Black cohosh (Actaea racemosa or Cimicifuga racemosa) is a popular herbal supplement that is widely used for the management of the vasomotor symptoms associated with menopause.4,16 It is available in several preparations; one popular commercially available product is Remifemin. Despite its widespread popularity, the active ingredient in black cohosh is unknown and the proposed mechanism of its perceived beneficial effects remains unclear. Although it was once believed to possess estrogen-like activity, the product is now believed to have a more complex pharmacologic profile that includes anti-inflammatory and antioxidant activity as well as the ability to modify serotonergic pathways.4
Several studies have been performed evaluating the effec-tiveness of black cohosh in the management of the symptoms of menopause. Although some studies have conflicting results, it appears that black cohosh, either alone or in combination with soy isoflavones or other herbal supplements, does not reduce the frequency or severity of hot flashes.17-19 A 2012 Cochrane review of 16 controlled trials also failed to demonstrate a clinical benefit associated with the herbal supplement.4
Several reports of possible hepatotoxicity have been associated with the use of black cohosh. As such, products containing black cohosh carry a warning statement declaring “discontinue use and consult a healthcare practitioner if you have a liver disorder or develop symptoms of liver trouble, such as abdominal pain, dark urine, or jaundice.”4
Based upon the lack of documented efficacy and the potential safety concerns regarding the use of black cohosh, the American College of Obstetricians and Gynecologists (ACOG) has concluded that there is insufficient evidence to support the use of black cohosh for menopausal symptoms at this time. However, the society believes that further study of this herbal product is warranted.6
Various supplements that have been used in the management of VMS include Dioscorea villosa or wild yams, evening primrose, dong quai (Chinese herbal), American ginseng, kava kava, and St. John’s wort. The evidence from clinical trials demonstrating benefit is conflicting and limited.4,20-22 Current guidelines do not support the use of such agents at this time.4,6
It is estimated that more than 50 million U.S. women will be older than 51 years of age by 2020.23 Menopause is a time of transition for many women, and pharmacists can be a valuable source of support and information. Pharmacists will be encountering many patients inquiring about therapies regarding the management of VMS. Current guidelines and existing data do not support the use of popular nonprescription alternative products that are commercially available. Pharmacists can help patients assess the level of severity of menopausal symptoms and provide counseling on the various lifestyle modifications and professional referrals when appropriate.
What Are Menopausal Symptoms?
Women will generally start to experience menopausal symptoms about 4 years before their final menstrual period. During this time, periods may be irregular. They may be longer, shorter, heavier, lighter, or less frequent. In addition, pregnancy is still possible.
The most common symptoms associated with menopause include hot flashes or flushes, vaginal dryness, night sweats, mood changes, weight gain, thinning hair, dry skin, and loss of breast fullness. Hot flashes/flushes are sudden sensations of heat around the upper chest and face, but they can spread to other parts of the body. This sensation usually lasts 2 to 4 minutes, and it may cause sweating and palpitations, followed by chills, shivering, and anxiety. When these occur at night, they may disrupt sleep and cause low energy levels.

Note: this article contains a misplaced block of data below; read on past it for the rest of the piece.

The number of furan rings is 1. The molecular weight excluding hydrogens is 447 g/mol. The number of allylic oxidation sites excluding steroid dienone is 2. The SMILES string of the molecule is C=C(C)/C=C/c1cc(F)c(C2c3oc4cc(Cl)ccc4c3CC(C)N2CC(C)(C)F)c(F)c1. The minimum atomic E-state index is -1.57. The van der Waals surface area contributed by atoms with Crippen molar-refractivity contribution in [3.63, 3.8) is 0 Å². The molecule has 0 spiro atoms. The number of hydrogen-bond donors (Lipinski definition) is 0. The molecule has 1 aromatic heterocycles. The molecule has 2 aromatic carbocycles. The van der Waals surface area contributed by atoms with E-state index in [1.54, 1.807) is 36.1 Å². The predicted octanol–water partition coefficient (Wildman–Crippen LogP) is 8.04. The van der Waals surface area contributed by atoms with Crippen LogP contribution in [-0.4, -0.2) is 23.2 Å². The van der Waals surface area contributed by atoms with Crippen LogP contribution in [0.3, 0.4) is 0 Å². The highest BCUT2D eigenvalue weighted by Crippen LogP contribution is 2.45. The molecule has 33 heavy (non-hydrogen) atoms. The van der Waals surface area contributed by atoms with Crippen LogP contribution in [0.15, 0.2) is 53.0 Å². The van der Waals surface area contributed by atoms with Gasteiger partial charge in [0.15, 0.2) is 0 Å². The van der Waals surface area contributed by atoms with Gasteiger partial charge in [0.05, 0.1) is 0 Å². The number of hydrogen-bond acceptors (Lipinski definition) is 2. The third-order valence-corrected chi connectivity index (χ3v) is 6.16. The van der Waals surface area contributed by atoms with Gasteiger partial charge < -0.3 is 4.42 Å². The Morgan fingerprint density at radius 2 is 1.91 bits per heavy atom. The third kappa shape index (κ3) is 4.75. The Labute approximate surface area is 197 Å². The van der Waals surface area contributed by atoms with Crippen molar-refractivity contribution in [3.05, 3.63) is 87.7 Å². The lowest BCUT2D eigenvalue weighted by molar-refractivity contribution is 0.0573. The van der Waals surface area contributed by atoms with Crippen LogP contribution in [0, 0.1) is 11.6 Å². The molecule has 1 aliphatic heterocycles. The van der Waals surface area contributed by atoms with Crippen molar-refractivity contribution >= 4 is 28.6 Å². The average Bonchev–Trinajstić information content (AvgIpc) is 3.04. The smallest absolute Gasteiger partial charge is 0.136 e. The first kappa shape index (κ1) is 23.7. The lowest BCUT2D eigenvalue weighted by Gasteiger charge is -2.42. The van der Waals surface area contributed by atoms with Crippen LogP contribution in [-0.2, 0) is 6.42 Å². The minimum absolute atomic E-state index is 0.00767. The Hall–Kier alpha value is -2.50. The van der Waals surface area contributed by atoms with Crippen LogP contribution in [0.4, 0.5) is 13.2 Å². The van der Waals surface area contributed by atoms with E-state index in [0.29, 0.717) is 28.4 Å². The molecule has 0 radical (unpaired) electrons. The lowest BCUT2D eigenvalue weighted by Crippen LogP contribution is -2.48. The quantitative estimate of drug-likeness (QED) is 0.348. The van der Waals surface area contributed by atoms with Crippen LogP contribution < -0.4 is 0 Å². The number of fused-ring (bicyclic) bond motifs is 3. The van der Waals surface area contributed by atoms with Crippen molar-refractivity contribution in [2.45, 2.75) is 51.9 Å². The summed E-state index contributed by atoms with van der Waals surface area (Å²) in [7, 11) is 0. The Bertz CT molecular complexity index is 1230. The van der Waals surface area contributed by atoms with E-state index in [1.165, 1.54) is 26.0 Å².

How Can I Alleviate Menopausal Symptoms?
Menopausal symptoms are usually temporary for most women. Hot flashes can be alleviated by dressing in layers of clothing that can easily be removed. Drinking a cold glass of water, or cooling the environment by using an air conditioner or fan, may help relieve these sensations. It is also important to know what triggers these hot flashes, so that they can be avoided. Common triggers include hot foods and drinks, spicy foods, caffeinated beverages, alcohol, stress, and warm weather.
Hot flashes can cause women to wake up during the night, which can lead to insufficient sleep. Caffeine, exercise, and excess alcohol should be avoided before bedtime.
Women who experience vaginal dryness can use OTC water-based vaginal lubricants or moisturizers. Avoid glycerin-containing products, as they can cause burning and irritation.
Relaxation techniques, such as deep breathing, paced breathing, guided imagery, and massage, may relieve symptoms. Smoking cessation may also be beneficial in women experiencing menopause because smoking can cause women to experience menopause earlier and have more hot flashes.
Do Herbal Supplements and Alternative Medicine Actually Work?
When experiencing menopausal symptoms, many women tend to try a variety of foods and OTC products. These include foods that contain phytoestrogens (isoflavones and lignans). Isoflavones can be found in soybeans, chickpeas, lentils, and other legumes. Lignans can be found in flaxseed, whole grains, and some fruits and vegetables. Although these foods may be healthy, they have not been proven to be effective in alleviating menopausal symptoms.
Two of the most popular OTC products that women use to treat menopausal symptoms are black cohosh and evening primrose oil. Neither product has been shown to be effective, and black cohosh may be harmful to the liver.
Studies have shown that yoga, tai chi, and Qigong may decrease the number of hot flashes women experience. If attempting any of these, it is important to take classes to learn about proper techniques. Another alternative that women can try is acupuncture. This may reduce hot flashes, but may not work in all women.
What Should I Do If My Symptoms Do Not Improve?
It is important to keep track of your symptoms. If you feel that they are not improving despite trying various self-care techniques and supplements, contact your healthcare provider, who may be able to prescribe medications to help alleviate your menopausal symptoms.